Pop culture obsessives writing for the pop culture obsessed.
Pop culture obsessives writing for the pop culture obsessed.

YouTube is obsessed with abandoned shopping malls

If you take a look at the top trending list on YouTube today, you’ll find the above video. For anyone familiar with creepypasta or the type of stuff on the r/NoSleep subreddit, this video isn’t particularly noteworthy. It’s a trio of spooky, “true” stories that capitalize on people’s fear of dark places and erratic human behavior. But the popularity of this video may actually be linked to another internet phenomenon: People’s strange obsession with abandoned shopping malls.

Maybe it’s because the current generation of internet users spent the majority of their childhoods in these shopping meccas. Or maybe it’s because their now-rotting husks litter the American landscape, a physical reminder of our hubristic capitalist expansionism. Whatever the reason, people seem to love hearing about and seeing pictures of empty malls.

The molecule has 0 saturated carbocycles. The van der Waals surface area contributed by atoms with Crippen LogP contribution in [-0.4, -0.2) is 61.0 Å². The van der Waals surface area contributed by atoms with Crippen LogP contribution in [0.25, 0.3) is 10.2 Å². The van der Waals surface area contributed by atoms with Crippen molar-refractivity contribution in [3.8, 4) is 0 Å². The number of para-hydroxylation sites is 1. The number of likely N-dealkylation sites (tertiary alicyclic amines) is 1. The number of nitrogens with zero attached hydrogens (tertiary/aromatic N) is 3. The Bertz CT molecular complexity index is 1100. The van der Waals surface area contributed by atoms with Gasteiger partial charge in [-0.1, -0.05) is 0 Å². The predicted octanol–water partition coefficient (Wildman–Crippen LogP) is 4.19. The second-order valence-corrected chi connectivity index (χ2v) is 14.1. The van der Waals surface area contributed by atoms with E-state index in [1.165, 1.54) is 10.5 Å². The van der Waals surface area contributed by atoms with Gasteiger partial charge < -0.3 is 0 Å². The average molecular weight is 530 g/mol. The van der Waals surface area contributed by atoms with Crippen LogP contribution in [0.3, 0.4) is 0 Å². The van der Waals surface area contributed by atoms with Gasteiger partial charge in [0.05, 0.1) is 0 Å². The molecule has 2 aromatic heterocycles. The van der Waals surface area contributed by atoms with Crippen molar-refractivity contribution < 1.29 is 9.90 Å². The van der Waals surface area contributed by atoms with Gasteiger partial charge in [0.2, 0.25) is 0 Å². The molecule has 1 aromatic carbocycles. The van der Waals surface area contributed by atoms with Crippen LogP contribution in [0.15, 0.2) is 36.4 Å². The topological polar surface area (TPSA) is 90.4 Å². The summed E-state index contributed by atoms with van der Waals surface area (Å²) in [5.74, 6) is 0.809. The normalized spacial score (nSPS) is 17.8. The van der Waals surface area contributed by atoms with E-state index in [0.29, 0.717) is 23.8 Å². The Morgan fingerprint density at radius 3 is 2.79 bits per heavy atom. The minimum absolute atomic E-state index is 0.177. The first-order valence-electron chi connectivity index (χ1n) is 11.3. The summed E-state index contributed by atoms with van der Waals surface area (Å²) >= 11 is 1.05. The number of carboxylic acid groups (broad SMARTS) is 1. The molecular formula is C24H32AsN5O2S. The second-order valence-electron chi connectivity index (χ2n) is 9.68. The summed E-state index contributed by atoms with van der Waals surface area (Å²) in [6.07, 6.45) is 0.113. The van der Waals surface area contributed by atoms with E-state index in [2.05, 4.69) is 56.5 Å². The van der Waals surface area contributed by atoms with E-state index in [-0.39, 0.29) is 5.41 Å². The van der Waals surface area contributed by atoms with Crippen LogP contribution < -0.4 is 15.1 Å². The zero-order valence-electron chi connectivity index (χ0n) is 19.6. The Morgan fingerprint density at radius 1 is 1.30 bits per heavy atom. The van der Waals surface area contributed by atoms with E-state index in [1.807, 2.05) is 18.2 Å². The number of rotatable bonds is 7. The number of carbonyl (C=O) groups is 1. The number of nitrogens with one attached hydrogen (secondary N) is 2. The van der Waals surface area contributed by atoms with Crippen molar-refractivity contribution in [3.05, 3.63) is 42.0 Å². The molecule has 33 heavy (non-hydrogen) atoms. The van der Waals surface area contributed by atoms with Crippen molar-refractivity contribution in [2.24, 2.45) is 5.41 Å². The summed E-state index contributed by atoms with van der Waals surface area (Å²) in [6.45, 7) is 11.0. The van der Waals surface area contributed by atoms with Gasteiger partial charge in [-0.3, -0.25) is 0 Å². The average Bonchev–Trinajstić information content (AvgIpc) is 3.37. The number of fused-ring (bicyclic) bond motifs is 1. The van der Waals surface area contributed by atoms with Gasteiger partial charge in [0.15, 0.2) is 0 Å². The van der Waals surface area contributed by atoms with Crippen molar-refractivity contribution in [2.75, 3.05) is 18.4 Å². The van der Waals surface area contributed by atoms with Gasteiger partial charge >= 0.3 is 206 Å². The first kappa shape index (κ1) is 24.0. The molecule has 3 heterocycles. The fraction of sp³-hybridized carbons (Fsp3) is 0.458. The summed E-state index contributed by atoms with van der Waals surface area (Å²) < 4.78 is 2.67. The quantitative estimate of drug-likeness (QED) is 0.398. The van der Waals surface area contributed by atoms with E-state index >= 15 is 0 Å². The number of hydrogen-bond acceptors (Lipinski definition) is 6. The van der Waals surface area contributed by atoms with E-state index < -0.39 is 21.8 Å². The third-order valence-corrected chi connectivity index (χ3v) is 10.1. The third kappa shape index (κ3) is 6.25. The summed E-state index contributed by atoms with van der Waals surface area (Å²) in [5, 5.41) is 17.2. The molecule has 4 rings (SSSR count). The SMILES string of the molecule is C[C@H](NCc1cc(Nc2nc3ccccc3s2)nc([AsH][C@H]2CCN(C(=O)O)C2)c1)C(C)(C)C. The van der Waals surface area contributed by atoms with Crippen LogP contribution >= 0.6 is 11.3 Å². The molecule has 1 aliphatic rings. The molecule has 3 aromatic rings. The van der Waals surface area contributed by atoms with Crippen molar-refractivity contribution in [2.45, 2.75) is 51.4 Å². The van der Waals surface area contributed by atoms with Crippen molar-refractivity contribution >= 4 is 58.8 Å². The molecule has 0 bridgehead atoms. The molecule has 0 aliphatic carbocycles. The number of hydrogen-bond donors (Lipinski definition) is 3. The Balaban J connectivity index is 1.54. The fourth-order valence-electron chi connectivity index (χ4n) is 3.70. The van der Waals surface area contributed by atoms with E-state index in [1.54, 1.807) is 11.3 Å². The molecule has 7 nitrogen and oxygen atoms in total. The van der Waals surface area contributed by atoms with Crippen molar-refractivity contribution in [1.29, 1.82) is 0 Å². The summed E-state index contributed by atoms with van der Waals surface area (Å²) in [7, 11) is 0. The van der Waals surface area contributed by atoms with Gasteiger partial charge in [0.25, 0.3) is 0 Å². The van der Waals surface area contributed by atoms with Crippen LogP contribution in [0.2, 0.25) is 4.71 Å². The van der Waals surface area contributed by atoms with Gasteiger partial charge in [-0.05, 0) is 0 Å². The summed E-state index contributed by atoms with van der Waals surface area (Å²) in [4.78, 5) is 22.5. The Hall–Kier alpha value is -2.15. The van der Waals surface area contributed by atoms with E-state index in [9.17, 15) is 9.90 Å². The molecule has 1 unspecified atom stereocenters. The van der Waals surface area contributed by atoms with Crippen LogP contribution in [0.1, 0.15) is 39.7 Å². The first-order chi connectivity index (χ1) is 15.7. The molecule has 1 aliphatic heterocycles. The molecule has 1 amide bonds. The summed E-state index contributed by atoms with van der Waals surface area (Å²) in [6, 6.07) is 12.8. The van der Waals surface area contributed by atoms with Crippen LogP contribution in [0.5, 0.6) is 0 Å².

The Reddit community r/DeadMalls is dedicated to sharing records of these once-thriving shopping centers. Photos and video of shuttered storefronts, torn down signage, and eerily empty food courts from across the nation are shared and discussed, with most users offering up their memories of visiting these malls in their heyday.

Recently, The New Yorker published an article on the strange emotions one feels listening to the sound of “Africa” by Toto playing in an abandoned mall. This echoey siren’s call of the 1980s was recreated for a YouTube video last year that has since garnered 1.75 million views. Part of the video’s success can be attributed to the popularity of the song itself, but the added layer of being aurally transported to the empty corridors of a forgotten galleria is certainly part of the allure.

Search “abandoned mall” on YouTube and you’ll find dozens of videos from suburban explorers trekking through these empty, litter-filled halls. Some of these videos take the horror angle, peddling in jump scares and breathy close-up shots, while others take a more pure exploration approach, acting like archeologists specializing in the late 1990s. Then there are those who just want to play with airsoft guns.


Regardless of their approach, they are all drawn to these abandoned malls. These places that were once so alive with people, commerce, and Spencer’s Gifts but now sit dead, forgotten, and, if some are to be believed, haunted.

Send Great Job, Internet tips to gji@theonion.com

Contributor, The A.V. Club. Pay me to write for you, you coward.

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